Going to school to study photography as a way to improve one’s financial situation is an incredibly poor decision, and my heart goes out to Ms Whelan. No sensible person would advise a young mother to take on a burdensome student loan in order to study what will almost certainly be nothing but a hobby once she graduates/drops out, so I’m left to believe that she doesn’t have anyone in her life that is able to provide her with sensible advice.

    It would seem the worst is yet to come for her family; I don’t believe even a drastic increase in the minimum wage would improve their situation.

    • Hi Minnie. Your comments are fair, but also lack thought. For starters, the fact that minimum wagers have to have 2-5 roommates to survive is indicative of minimum wage not being enough. No one wants 4 roommates. Also, I am a photographer. I get paid $50/hour. Which is 5 times minimum wage. It’s a profession, not a hobby. So please stick your foot in your mouth. You’d be surprised how much work there is. I am often turning down gigs like weddings and conferences/ceremonies, because i am so busy.

      • Hey Photog. Are you suggesting that minimum wage be increased so that a single minimum wage earner can live alone in an apartment, with no roommates? Have YOU done any math? Working professionals rarely make enough to live alone comfortably. Cohabitation is NOT a sign that min wage is too low; the assertion that everyone has the right to their own lonely apartment is nonsensical.

        Sure, YOU might be a professional (don’t bother telling us how many $50 hours you work per week, relevant facts would only muddy the waters), but that doesn’t mean every goof who takes a course will become a professional photographer — guarantee it’s a net loss for most, especially considering that freelance workers have to work their ASSES off to get a name for themselves, and missus got a youngster to look after. If you think a broke mom can waltz into YOUR job the day she graduates, maybe you’re the one with a foot in your mouth?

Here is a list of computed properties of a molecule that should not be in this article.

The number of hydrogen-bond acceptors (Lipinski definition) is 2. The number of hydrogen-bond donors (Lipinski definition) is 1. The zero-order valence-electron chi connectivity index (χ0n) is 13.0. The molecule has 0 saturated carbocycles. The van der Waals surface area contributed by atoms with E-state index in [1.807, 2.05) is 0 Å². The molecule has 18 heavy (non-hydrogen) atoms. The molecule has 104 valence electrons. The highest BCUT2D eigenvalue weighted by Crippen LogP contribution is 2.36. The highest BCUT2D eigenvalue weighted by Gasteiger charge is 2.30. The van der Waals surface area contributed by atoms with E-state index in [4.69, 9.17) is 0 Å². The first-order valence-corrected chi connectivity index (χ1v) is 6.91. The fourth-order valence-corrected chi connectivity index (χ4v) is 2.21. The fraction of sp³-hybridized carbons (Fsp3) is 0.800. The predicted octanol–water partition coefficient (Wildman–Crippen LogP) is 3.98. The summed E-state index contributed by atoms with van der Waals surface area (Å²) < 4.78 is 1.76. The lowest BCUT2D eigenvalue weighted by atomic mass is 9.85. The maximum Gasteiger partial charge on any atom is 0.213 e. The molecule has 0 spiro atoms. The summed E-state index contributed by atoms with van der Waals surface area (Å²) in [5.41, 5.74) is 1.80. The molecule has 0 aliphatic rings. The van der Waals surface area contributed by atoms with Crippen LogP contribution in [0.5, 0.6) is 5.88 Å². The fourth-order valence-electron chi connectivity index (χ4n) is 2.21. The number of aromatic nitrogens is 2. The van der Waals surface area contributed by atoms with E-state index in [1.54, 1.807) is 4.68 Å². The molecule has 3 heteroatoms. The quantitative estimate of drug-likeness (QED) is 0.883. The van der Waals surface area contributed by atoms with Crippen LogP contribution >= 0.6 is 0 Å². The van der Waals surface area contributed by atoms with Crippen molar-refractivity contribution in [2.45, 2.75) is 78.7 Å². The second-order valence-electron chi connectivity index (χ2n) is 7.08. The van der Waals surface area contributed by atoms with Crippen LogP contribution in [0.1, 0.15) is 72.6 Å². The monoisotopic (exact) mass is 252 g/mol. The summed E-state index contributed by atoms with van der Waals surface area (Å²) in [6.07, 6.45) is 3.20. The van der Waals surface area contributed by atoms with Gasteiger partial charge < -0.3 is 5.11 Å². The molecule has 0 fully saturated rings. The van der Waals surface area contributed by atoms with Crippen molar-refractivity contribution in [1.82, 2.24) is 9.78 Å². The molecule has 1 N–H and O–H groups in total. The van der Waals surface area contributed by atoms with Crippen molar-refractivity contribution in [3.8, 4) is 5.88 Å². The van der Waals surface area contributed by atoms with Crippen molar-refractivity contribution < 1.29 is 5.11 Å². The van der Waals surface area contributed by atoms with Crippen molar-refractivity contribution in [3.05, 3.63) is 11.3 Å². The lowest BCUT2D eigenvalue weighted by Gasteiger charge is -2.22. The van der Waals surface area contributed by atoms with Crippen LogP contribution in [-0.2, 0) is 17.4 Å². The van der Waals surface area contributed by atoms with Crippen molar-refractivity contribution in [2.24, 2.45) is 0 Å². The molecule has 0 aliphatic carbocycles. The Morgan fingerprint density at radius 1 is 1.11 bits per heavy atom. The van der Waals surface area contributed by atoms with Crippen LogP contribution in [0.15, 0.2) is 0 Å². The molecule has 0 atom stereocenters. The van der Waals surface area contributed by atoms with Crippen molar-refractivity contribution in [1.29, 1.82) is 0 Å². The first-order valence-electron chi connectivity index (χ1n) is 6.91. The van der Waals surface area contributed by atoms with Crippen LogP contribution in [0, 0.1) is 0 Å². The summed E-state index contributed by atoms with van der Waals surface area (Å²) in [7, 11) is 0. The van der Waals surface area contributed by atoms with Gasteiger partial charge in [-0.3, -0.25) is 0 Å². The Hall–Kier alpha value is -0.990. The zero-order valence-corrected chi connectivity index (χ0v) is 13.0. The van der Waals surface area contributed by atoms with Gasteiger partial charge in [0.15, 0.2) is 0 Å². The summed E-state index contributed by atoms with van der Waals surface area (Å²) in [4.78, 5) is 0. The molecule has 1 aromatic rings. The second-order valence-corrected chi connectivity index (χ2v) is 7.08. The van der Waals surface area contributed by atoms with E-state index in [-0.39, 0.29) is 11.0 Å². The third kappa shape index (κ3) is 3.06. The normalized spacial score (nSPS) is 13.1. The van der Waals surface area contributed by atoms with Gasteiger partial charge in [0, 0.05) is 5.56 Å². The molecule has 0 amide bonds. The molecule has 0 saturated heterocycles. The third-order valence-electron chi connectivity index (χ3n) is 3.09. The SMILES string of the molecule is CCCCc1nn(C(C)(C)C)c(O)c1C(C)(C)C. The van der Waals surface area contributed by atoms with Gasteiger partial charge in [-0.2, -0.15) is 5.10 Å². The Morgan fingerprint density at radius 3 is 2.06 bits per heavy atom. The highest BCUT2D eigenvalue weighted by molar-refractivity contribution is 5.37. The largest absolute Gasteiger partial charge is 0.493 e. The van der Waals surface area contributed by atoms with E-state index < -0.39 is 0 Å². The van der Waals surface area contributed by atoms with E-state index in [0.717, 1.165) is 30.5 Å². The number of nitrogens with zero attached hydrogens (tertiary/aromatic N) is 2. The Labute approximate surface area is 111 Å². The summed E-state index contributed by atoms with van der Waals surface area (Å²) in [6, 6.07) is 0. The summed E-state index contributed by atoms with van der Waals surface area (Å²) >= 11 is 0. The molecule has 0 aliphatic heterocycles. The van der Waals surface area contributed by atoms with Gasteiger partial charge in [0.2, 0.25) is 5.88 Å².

• Hmm. Minnie. I think you missed the point: someone living on minimum wage CAN’T live alone, like I am DYING to, lol. That’s my takeaway from the peice anyway — that 3/4s of us are shacked up with others cos we gotta be 😉

      • Or cos we have families or friends or S.O’s that we live with. What is everyone’s obsession with living alone?! Since when is that the standard for “making enough money”?

  • Of course the business man will say that we should just reduce taxes. If it’s so hard to pay employees more than minimum wage, why are so many businesses in the high-rent downtown area doing it? it’s cause they care about their employees and know that you can’t live a decent life on minimum wage.

    • Hi Kerri! I totally agree employers owe their staff every penny they can afford, but as a business owner working 60 hour weeks to make ends meet, let me guarantee you that many “downtown businesses” like me are doing very good business, but between rent, unpredictable fees, and staff wages, some months we don’t even break even! Plenty of successful restaurants and shops are going belly up. usually because they didn’t pinch pennies. Here is the math of my situation: this $0.25 increase will cost my business an extra $440 a month, which isn’t nothing. If I had to pay my 11 employees an extra dollar an hour, that amounts to an extra $1760/month. Money that just isn’t there. ON a good month we only net $400-500 extra. And they’ll get that as a Christmas bonus or something.